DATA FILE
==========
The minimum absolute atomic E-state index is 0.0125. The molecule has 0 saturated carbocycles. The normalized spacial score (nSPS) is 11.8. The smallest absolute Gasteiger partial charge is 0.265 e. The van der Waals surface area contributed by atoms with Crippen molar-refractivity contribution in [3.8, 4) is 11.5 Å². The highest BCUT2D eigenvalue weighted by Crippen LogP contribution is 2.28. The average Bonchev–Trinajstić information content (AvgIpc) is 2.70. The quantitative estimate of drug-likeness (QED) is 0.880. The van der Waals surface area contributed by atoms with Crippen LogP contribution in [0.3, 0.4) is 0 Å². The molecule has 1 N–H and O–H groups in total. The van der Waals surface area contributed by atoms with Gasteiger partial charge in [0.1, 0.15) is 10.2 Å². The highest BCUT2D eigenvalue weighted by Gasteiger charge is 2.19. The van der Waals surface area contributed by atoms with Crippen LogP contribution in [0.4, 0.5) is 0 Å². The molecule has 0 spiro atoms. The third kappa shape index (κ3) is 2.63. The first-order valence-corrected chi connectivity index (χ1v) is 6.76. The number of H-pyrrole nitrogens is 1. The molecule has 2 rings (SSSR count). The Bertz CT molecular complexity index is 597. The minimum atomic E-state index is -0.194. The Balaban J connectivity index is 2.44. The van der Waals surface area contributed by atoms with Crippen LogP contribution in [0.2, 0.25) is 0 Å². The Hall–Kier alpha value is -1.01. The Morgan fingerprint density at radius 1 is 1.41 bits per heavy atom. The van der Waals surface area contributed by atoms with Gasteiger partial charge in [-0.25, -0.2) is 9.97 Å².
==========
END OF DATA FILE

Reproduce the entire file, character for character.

The minimum absolute atomic E-state index is 0.0125. The molecule has 0 saturated carbocycles. The normalized spacial score (nSPS) is 11.8. The smallest absolute Gasteiger partial charge is 0.265 e. The van der Waals surface area contributed by atoms with Crippen molar-refractivity contribution in [3.8, 4) is 11.5 Å². The highest BCUT2D eigenvalue weighted by Crippen LogP contribution is 2.28. The average Bonchev–Trinajstić information content (AvgIpc) is 2.70. The quantitative estimate of drug-likeness (QED) is 0.880. The van der Waals surface area contributed by atoms with Crippen LogP contribution in [0.3, 0.4) is 0 Å². The molecule has 1 N–H and O–H groups in total. The van der Waals surface area contributed by atoms with Gasteiger partial charge in [0.1, 0.15) is 10.2 Å². The highest BCUT2D eigenvalue weighted by Gasteiger charge is 2.19. The van der Waals surface area contributed by atoms with Crippen LogP contribution in [0.4, 0.5) is 0 Å². The molecule has 0 spiro atoms. The third kappa shape index (κ3) is 2.63. The first-order valence-corrected chi connectivity index (χ1v) is 6.76. The number of H-pyrrole nitrogens is 1. The molecule has 2 rings (SSSR count). The Bertz CT molecular complexity index is 597. The minimum atomic E-state index is -0.194. The Balaban J connectivity index is 2.44. The van der Waals surface area contributed by atoms with Crippen LogP contribution in [0.2, 0.25) is 0 Å². The Hall–Kier alpha value is -1.01. The Morgan fingerprint density at radius 1 is 1.41 bits per heavy atom. The van der Waals surface area contributed by atoms with Gasteiger partial charge in [-0.25, -0.2) is 9.97 Å².